`If you have two loaves of bread, sell one and buy a lily’ – Chinese proverb.
Or in my case, if you are down to $2 at the Melbourne Flower Show with your sister and she is buying a packet of deep cherry-pink perfumed oriental lilies – you beg one bulb. (I’m joking of course; it’s just that it gets to a point where it feels unseemly to buy another bulb or plant as if, Cleese-like, with one more wafer-thin chocolate, one will explode...mentally. Or maybe the purse will go on strike. Or the conscience leaves forever.)
And now that wheedled cherry-pink lily is flowering. Swoon.
This large, lustrous lily has just unfurled into a fragrant nonpareil. Yes, it beats even the pure whites I love so much – for now. (I wish I knew her cultivar name.) And why do I love this deep cherry-pink when I detest her neon-lit carmine cousins so?
Later in the season I’ll be tempted to dig up the bulb and twist off a couple of scales to get some identical – if small – bulbs growing; or maybe the underground stem (above the bulb) has some bulblets – perfectly formed little bulbs – growing along it. (If I had deep mountain soil I could plant deep for a long stalk and this would produce many bulblets along it each year, so the books tell me. But I’ll keep mine shallower in my Lysterfield clay to keep it from rotting. Slow increasing is just fine by me.)
She (this bulb seems very feminine) would survive better in the garden, and would look sensational amongst the silver foliage of my silver and raspberry-coloured bed – a bed grown, alas, to comprise not just plum as well and some deep pink but some near-reds as well and odd-pinks that only a blind nurseryman could call raspberry.
As this bed develops I’m learning that any plant called `Ruby something’ (and some `Rasberry ...’s too) will have too much red – the pinks and reds clash and swear and fight – so despite any avarice and misplaced optimism I must resist buying these plants. A raspberry to the nurserymen who name these plants so poorly. I can see why silver and purple gardens are becoming popular; they look a lot easier to make. Purple, mauve, violet and amethyst don’t clash at all; it seems almost effortlessly beautiful.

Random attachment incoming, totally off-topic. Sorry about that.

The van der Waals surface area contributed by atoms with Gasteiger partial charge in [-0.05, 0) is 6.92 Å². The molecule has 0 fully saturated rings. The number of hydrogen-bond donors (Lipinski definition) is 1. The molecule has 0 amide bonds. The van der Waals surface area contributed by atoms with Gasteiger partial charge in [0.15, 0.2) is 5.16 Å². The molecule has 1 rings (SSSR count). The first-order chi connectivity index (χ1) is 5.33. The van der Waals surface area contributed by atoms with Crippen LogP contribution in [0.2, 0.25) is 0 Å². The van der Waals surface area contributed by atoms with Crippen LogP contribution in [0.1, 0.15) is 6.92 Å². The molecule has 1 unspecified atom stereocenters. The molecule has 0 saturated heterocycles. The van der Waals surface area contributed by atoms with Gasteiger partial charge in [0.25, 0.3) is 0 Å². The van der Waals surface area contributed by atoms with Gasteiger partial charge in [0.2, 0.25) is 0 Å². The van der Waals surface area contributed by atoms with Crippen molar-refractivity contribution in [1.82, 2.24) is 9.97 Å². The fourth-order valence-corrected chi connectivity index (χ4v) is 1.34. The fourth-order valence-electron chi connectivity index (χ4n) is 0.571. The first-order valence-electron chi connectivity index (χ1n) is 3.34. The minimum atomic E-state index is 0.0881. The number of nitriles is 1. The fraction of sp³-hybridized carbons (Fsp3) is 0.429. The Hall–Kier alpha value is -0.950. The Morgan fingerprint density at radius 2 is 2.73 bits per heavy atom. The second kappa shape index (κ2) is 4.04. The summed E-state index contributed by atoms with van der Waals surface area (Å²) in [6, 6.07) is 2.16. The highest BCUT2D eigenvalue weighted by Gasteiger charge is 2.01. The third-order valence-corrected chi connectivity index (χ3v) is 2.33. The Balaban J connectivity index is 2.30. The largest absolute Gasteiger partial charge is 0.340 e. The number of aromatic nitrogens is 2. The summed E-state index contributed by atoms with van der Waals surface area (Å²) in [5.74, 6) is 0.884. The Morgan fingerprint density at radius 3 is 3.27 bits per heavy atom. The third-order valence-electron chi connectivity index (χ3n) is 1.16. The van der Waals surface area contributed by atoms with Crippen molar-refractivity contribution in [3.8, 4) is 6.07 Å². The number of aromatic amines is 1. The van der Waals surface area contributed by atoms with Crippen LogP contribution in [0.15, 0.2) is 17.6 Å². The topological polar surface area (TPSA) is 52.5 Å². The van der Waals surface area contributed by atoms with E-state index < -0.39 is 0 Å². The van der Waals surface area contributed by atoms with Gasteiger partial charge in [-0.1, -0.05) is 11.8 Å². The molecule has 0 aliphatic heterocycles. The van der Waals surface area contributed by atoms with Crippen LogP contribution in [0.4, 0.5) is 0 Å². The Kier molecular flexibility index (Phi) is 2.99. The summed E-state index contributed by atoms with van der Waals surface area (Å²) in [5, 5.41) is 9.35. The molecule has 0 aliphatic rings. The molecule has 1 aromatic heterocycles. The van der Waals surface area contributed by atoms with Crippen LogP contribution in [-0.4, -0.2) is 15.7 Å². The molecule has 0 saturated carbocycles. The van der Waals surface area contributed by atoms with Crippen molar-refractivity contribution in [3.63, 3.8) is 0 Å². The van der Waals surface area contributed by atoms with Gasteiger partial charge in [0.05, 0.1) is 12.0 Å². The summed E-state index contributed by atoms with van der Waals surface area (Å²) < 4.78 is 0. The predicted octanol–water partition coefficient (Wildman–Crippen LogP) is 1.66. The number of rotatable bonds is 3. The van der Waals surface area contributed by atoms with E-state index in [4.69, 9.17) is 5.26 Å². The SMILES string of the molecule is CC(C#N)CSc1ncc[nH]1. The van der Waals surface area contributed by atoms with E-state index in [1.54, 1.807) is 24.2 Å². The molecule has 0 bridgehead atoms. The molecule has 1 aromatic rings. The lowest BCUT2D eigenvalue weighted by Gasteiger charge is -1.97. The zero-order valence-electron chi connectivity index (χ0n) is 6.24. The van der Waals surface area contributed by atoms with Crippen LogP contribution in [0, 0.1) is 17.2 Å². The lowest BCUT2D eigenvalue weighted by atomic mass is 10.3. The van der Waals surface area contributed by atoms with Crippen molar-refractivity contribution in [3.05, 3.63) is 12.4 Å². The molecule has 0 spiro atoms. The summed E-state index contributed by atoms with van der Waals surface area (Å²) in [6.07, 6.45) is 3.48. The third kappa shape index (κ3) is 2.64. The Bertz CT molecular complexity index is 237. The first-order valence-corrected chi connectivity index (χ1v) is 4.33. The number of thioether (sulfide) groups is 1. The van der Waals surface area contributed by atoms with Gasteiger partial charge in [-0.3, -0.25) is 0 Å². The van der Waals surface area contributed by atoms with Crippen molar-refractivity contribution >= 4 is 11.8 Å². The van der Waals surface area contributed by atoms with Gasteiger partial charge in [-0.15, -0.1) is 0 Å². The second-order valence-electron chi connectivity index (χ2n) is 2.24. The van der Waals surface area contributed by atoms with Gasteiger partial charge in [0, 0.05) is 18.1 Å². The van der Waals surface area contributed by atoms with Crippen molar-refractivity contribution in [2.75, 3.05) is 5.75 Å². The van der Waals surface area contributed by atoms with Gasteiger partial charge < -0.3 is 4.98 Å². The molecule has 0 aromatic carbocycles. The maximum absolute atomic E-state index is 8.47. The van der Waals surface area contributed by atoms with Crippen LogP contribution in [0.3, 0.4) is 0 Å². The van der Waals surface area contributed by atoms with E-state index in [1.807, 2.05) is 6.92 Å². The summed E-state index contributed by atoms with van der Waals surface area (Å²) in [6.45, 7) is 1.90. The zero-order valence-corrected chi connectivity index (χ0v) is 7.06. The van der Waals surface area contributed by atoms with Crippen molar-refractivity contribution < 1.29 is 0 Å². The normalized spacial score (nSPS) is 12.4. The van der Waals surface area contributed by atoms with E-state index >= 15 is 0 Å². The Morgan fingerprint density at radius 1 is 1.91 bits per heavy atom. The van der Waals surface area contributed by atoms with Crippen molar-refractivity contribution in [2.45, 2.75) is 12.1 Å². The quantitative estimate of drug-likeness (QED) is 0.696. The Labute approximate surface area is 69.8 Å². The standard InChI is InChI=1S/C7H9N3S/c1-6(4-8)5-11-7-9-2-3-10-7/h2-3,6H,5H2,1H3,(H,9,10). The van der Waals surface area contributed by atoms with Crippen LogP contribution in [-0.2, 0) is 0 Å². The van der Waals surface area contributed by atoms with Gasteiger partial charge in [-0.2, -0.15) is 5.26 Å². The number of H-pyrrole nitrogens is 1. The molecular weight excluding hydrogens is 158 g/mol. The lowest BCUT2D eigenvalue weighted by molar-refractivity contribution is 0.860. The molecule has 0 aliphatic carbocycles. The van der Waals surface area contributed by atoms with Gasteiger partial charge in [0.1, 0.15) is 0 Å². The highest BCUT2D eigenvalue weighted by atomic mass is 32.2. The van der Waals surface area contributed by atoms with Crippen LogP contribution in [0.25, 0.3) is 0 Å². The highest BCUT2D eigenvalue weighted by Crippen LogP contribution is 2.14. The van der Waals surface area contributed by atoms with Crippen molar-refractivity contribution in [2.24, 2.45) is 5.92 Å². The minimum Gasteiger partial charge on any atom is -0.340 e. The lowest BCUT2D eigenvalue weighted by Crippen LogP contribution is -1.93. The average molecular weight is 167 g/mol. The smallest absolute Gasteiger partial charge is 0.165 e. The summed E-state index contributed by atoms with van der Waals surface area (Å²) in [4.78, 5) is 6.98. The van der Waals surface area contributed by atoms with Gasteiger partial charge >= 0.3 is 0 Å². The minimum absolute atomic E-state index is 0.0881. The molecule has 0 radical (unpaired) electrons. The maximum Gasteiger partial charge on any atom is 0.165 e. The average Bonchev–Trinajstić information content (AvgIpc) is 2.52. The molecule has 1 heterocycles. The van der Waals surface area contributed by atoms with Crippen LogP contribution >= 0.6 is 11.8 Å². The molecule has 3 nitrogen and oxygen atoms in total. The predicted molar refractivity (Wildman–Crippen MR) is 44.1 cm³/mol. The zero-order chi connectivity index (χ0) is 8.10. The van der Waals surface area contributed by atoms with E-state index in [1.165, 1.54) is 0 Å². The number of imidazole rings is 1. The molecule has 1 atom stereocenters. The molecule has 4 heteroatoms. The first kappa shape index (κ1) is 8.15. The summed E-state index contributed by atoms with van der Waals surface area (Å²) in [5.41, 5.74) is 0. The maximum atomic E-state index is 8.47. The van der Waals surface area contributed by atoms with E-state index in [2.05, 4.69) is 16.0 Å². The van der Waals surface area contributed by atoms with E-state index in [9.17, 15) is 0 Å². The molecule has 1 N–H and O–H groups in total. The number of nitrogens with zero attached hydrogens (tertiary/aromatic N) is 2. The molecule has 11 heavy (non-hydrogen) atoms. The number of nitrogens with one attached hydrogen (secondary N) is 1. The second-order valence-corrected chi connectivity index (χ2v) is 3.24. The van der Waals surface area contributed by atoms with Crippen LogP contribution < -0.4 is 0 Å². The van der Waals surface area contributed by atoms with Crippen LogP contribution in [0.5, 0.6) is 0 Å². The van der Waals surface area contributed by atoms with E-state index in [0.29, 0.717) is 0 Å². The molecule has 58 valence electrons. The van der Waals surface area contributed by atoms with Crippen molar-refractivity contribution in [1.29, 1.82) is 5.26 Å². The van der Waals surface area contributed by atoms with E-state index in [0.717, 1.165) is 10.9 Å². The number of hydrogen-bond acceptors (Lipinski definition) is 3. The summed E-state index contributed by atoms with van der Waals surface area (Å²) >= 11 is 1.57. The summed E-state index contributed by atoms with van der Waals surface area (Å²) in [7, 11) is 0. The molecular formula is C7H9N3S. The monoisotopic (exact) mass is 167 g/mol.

I remember well this bulb-hunting plant-laden sojourn at MIFGS, last autumn. It’s enormously fun with a sister (`buy this crocus, it flowers in winter!’), but last year, anyhow, mutually exclusive from slowly photographing the show gardens. Back I went, very early, on the last Sunday morning when it was still quiet. The garden I remember best was suitable unattainable and called, I think, The Gardener’s Library. The garden ended with a large room, all windows, and filled gloriously with botanical paintings, books and...do I remember a large old fashioned globe? Elegant wooden table and chairs loaded with ancient tomes completed the enviable picture. Outside were hedges to imply perfect peace, some lawn, enough to feel restful; flowers, enough to give interest, seasonal, changing and pretty (I remember purple flowers and dark-leafed hellebores); and still water, enough for glamour. I wonder if my photos will bear this out. Does this matter? No.
My own study feels one step closer this week (and I can dream of a wall of books to add to my grandfather’s antique desk with his (very English) water colours along another wall; two other sides have windows and a door to the balcony with views to our bushland). At Christmas I received a wonderful gift: a botanical illustration of Cyclamen by my friend, painter Kay Craig. Then last week we had air conditioning installed into our 2 hot upstairs rooms – one is our study - my future study. We just have to decide where J’s study/office will go.
I have a lot of books – true riches – so will my large bookcase have room for a stand-up botanical painting (or two – like in The Gardener’s Library)? Is there any point trying to emulate such elegance? Heck, yes. That’s why it was there, to inspire. I’ll give it a shot.
So back to the cherry-pink oriental lily which will enrich the garden of silver and raspberry in January, a difficult month. I am wondering if the addition of plum was a mistake; but at least it all sounds delicious, pie-like.
And those ruby flowers – shall I grit my teeth and pull them out and fling them on a sacrificial pyre? (Hardly – it’s bushfire season. Let’s not get carried away.) Where else could they go? Friends or compost?
Along with those dirty mauve pentstemons of the rose circle, now that we have roses, pink salvias and nicer pentstemons blooming, it’s time to be ruthless, particularly as they clash with all the pinks. The compost bins are going to get very full.
Miracle-like, the David Austin roses are flowering for a third successive month. For about four wonderful months no munching marsupials have leapt the fence to devour them so despite the season - it is mid-summer in a Mediterranean climate - it’s still so exciting to see all those flowers blooming. As my sister kindly says (so they remain too heavy to jump and too fat to squeeze through the circles in our purple gate): “may your wallabies remain pregnant”. Yes, indeed.
Jill Weatherhead is horticulturist, writer, garden designer and principal at Jill Weatherhead Garden Design who lives in the Dandenong Ranges east of Melbourne, and works throughout Victoria (www.jillweatherheadgardendesign.com.au)